|Dev: Piranha Bytes|
|Pub: Deep Silver|
|Release: April 27, 2012|
|Screen Resolution: 480p-1080p||Blood, Strong Language, Use of Alcohol, Violence|
by Robert VerBruggen
Gears of War mastermind Cliff Bleszinski once said that "if you're going to make a shooter, you better make sure that those 30 seconds that you do over and over again are more fun than anything else in the game."
As it happens, Risen 2 isn't a shooter; it's an action-RPG. But its designers should have taken Bleszinski's message to heart anyway. Simply put, whenever any video game features combat, the combat needs to be at least a little enjoyable—and the fighting in Risen 2 is excruciating. Even if the rest of the game were flawless—and it's not—Risen 2 would not be worth your $50. In fact, because playing Risen 2 is so often a negative experience, most gamers won't want it even at a much lower price.
To its great credit, Risen 2 is based on a novel idea. It seeks to bring the world of pirates to life in the form of a massive fantasy RPG. At the outset of the game, your Nameless Hero is sucked into a new adventure when, amidst a giant battle between gods known as Titans, Kraken monsters attack ships near his homeland. From there, a group called the Inquisition sends this drunken layabout undercover as a pirate—rumor has it that the pirates know how to get rid of the monsters. You're off to a series of islands, exploring and picking up assorted quests along the way. It's hard to think of a setup more intriguing.
This is all especially surprising, given that it represents a huge departure from the original Risen, which was a more traditional fantasy game released in the wake of The Elder Scrolls IV. To make matters even better, Risen 2 keeps some other Elder Scrolls elements that work well—such as the accumulation of numerous quests at once, the quick-traveling, the ability to shape the world with your decisions, and the inventory and bartering system. In terms of basic mechanics, the main difference is the third-person view—or so it seems at first.
Then you get into your first fight, and right then you realize that for all the unique storytelling and Elder Scrolls familiarity of Risen 2, you will be dealing with far too much frustration for this game to be worth it. At the story's outset, all you can do is strike and parry with your sword, which makes you painfully inadequate to the tasks at hand—there isn't any way to block animal attacks, for example. There's no dodge button, and all the animations take far too long to unfold, including the stun animations. You can pretty much either mash buttons and reload if you die, or find a cheap way to kill your enemies—such as exploiting the shoddy A.I. or letting your NPC companions do most of the work. Even winning is far more annoying than it should be; health doesn't regenerate on its own, so you're stuck gobbling down your consumable items or finding a bed to rest in between fights.
Oh, and some consumables don't even work immediately. Instead, they slowly recharge your health, leaving you vulnerable if another beast attacks right away. If you intentionally designed a combat system for the purpose of increasing players' blood pressure, I'm not sure you could do any better than this.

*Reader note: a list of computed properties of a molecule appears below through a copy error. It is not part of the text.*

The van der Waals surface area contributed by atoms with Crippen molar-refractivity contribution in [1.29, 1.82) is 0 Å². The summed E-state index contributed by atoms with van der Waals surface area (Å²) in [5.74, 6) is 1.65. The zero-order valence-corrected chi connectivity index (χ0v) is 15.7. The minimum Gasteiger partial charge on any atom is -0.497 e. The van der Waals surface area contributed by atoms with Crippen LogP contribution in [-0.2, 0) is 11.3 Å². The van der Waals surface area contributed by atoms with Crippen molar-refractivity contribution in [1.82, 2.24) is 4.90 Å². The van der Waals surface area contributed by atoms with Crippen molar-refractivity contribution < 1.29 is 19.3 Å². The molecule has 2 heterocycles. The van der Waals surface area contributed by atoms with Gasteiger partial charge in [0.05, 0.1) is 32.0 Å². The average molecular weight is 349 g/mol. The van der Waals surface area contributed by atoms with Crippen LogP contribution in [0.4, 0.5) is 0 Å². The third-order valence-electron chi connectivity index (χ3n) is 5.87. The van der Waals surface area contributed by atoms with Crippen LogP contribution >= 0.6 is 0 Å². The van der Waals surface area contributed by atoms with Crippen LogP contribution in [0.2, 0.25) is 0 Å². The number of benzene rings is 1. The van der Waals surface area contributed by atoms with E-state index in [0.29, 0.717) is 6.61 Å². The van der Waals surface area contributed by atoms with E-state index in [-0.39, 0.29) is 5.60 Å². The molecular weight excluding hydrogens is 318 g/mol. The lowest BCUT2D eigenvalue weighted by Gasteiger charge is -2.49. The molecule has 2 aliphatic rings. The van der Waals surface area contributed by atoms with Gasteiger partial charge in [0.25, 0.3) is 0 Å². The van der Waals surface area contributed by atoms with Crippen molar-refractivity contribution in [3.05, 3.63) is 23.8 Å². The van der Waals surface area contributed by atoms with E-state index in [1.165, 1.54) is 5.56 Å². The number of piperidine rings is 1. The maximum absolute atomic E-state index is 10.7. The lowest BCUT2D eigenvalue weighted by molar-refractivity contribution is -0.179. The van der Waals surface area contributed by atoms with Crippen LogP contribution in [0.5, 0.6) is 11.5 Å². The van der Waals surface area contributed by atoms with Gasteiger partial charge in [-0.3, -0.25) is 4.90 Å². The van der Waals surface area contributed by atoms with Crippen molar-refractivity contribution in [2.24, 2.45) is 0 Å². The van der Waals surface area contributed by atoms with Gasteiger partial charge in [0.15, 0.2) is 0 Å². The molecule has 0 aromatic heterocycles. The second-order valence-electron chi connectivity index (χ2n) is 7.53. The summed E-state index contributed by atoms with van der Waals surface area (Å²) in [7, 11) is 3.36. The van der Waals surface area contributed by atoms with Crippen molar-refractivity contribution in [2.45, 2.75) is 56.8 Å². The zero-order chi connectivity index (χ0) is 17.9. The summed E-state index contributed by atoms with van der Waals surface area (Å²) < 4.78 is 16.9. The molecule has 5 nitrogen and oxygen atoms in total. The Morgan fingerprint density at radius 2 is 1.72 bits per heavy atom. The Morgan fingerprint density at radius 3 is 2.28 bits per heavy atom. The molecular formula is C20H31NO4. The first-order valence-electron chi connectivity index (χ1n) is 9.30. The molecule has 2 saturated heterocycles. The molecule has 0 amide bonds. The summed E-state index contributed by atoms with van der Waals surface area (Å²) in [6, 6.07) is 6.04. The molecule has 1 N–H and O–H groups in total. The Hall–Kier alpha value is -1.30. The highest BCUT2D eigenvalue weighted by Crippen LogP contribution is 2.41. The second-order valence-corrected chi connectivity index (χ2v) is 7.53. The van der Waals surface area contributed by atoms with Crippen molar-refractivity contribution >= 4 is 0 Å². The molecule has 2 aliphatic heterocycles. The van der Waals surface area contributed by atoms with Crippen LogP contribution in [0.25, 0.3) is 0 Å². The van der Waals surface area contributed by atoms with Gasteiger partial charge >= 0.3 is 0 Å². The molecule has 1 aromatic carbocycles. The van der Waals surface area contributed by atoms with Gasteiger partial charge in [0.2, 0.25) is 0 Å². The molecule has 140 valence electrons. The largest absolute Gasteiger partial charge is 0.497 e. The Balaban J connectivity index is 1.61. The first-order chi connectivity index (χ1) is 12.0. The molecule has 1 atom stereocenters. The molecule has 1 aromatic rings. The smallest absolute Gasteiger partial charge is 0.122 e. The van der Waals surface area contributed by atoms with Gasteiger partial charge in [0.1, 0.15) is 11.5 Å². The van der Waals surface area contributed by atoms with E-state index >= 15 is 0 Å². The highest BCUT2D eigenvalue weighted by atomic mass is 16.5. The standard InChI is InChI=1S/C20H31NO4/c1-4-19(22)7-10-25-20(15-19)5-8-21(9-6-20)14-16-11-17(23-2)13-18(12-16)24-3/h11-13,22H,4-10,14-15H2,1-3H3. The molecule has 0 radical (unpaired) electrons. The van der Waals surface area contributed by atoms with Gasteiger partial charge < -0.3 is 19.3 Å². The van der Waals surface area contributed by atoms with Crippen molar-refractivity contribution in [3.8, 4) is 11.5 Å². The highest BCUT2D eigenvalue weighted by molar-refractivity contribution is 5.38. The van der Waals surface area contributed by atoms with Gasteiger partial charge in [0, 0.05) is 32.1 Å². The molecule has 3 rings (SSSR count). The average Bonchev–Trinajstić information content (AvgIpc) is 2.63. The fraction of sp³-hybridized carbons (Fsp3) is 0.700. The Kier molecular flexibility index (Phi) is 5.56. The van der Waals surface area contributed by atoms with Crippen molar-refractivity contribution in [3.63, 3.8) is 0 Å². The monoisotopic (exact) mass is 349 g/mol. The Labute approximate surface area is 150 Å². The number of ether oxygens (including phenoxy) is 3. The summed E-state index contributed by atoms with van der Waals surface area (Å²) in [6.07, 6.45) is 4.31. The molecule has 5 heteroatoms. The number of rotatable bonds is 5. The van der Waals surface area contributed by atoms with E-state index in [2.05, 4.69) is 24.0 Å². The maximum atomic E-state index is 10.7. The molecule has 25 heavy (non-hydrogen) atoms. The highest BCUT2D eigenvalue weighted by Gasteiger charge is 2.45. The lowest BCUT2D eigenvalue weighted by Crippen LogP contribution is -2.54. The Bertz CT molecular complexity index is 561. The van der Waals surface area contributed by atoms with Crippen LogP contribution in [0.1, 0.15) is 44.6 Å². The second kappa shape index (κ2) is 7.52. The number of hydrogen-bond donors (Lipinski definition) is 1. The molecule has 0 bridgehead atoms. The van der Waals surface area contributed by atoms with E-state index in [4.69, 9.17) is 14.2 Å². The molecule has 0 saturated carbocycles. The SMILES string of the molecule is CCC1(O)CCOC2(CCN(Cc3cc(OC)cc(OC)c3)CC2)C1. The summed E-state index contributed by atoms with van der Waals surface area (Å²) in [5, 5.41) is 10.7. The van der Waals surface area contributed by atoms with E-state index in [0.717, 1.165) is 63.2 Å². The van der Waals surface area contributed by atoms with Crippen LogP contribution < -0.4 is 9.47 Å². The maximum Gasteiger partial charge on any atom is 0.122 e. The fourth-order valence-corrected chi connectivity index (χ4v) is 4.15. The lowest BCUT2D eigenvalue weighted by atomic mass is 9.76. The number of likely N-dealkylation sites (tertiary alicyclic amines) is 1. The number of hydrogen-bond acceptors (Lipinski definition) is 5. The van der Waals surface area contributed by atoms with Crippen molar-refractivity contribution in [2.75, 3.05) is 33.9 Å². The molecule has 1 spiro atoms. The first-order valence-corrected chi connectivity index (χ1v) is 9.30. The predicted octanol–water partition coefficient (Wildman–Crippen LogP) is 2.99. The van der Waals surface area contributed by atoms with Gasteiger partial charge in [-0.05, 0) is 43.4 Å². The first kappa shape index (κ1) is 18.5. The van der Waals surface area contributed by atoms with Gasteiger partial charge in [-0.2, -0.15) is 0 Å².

In fairness, the combat does get better—very, very slowly. You'll find firearms, which are a lot easier to use than your sword. You can also pay people to train you in sword skills, which is incredibly expensive but also incredibly helpful. You can buy protective gear to shield you from attacks. And last but not least, by accumulating "glory"—Risen 2's EXP—you can level up your various skills to become more lethal. Eventually, after spending hours unlocking features that shouldn't have been locked to begin with—I kid you not, you need to unlock the ability to kick—combat starts to feel like a routine chore.
That's progress, I suppose, but it's not the kind of progress that makes an RPG compelling and addictive. Instead of trying to improve your character in fun and interesting ways—making him more effective in the game's branching conversations, for example—you're primarily focused on giving him the most basic capabilities, such as the combat skill to defeat a tiny animal without losing half his health first.
The combat is bad enough to drag Risen 2 to the bottom of the sea all by itself. But numerous other flaws weigh the ship down as well. Despite the game's huge environments and emphasis on freedom, it does relatively little to help you get around. There is a quick-travel feature, which is nice, but there's no mini-map or artificial path pointing you to your next destination, and the quest markers on your large map aren't always useful. What's more, you'll need to acquire your own large map for each new area you encounter, Zelda-style. While you can sometimes enjoy getting lost in Risen 2's gigantic world, sometimes you just want to get where you're going. And the game should do far, far more to facilitate that.